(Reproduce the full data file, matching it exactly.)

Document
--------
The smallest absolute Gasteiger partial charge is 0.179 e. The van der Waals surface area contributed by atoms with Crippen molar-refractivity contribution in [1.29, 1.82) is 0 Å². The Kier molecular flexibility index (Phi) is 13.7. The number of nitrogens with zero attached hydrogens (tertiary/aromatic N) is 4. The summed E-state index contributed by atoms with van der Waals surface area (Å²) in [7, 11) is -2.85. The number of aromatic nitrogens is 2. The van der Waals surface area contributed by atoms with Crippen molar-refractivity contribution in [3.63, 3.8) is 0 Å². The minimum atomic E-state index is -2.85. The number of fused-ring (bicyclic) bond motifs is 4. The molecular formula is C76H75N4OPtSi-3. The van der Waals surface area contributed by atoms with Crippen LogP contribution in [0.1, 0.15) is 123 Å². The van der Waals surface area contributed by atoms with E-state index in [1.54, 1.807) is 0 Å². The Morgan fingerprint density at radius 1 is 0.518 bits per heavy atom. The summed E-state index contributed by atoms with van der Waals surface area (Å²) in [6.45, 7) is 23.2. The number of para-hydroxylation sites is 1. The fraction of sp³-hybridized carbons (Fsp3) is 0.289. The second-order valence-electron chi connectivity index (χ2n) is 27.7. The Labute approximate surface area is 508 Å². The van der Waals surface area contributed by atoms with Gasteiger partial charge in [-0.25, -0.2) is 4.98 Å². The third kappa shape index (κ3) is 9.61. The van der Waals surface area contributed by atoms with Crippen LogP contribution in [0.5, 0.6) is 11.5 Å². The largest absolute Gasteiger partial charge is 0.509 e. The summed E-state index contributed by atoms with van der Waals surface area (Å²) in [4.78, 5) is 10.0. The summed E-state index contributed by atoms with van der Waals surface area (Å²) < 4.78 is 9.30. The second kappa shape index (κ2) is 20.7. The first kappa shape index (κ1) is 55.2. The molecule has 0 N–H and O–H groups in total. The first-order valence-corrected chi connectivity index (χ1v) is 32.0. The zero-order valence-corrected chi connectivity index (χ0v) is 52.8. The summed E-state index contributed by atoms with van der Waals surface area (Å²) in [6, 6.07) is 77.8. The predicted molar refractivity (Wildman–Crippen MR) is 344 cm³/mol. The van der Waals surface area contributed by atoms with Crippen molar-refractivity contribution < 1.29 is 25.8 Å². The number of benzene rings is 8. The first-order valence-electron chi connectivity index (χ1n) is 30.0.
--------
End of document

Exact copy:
The smallest absolute Gasteiger partial charge is 0.179 e. The van der Waals surface area contributed by atoms with Crippen molar-refractivity contribution in [1.29, 1.82) is 0 Å². The Kier molecular flexibility index (Phi) is 13.7. The number of nitrogens with zero attached hydrogens (tertiary/aromatic N) is 4. The summed E-state index contributed by atoms with van der Waals surface area (Å²) in [7, 11) is -2.85. The number of aromatic nitrogens is 2. The van der Waals surface area contributed by atoms with Crippen molar-refractivity contribution in [3.63, 3.8) is 0 Å². The minimum atomic E-state index is -2.85. The number of fused-ring (bicyclic) bond motifs is 4. The molecular formula is C76H75N4OPtSi-3. The van der Waals surface area contributed by atoms with Crippen LogP contribution in [0.1, 0.15) is 123 Å². The van der Waals surface area contributed by atoms with E-state index in [1.54, 1.807) is 0 Å². The Morgan fingerprint density at radius 1 is 0.518 bits per heavy atom. The summed E-state index contributed by atoms with van der Waals surface area (Å²) in [6.45, 7) is 23.2. The number of para-hydroxylation sites is 1. The fraction of sp³-hybridized carbons (Fsp3) is 0.289. The second-order valence-electron chi connectivity index (χ2n) is 27.7. The Labute approximate surface area is 508 Å². The van der Waals surface area contributed by atoms with Gasteiger partial charge in [-0.25, -0.2) is 4.98 Å². The third kappa shape index (κ3) is 9.61. The van der Waals surface area contributed by atoms with Crippen LogP contribution in [0.5, 0.6) is 11.5 Å². The largest absolute Gasteiger partial charge is 0.509 e. The summed E-state index contributed by atoms with van der Waals surface area (Å²) in [4.78, 5) is 10.0. The summed E-state index contributed by atoms with van der Waals surface area (Å²) < 4.78 is 9.30. The second kappa shape index (κ2) is 20.7. The first kappa shape index (κ1) is 55.2. The molecule has 0 N–H and O–H groups in total. The first-order valence-corrected chi connectivity index (χ1v) is 32.0. The zero-order valence-corrected chi connectivity index (χ0v) is 52.8. The summed E-state index contributed by atoms with van der Waals surface area (Å²) in [6, 6.07) is 77.8. The predicted molar refractivity (Wildman–Crippen MR) is 344 cm³/mol. The van der Waals surface area contributed by atoms with Crippen molar-refractivity contribution < 1.29 is 25.8 Å². The number of benzene rings is 8. The first-order valence-electron chi connectivity index (χ1n) is 30.0.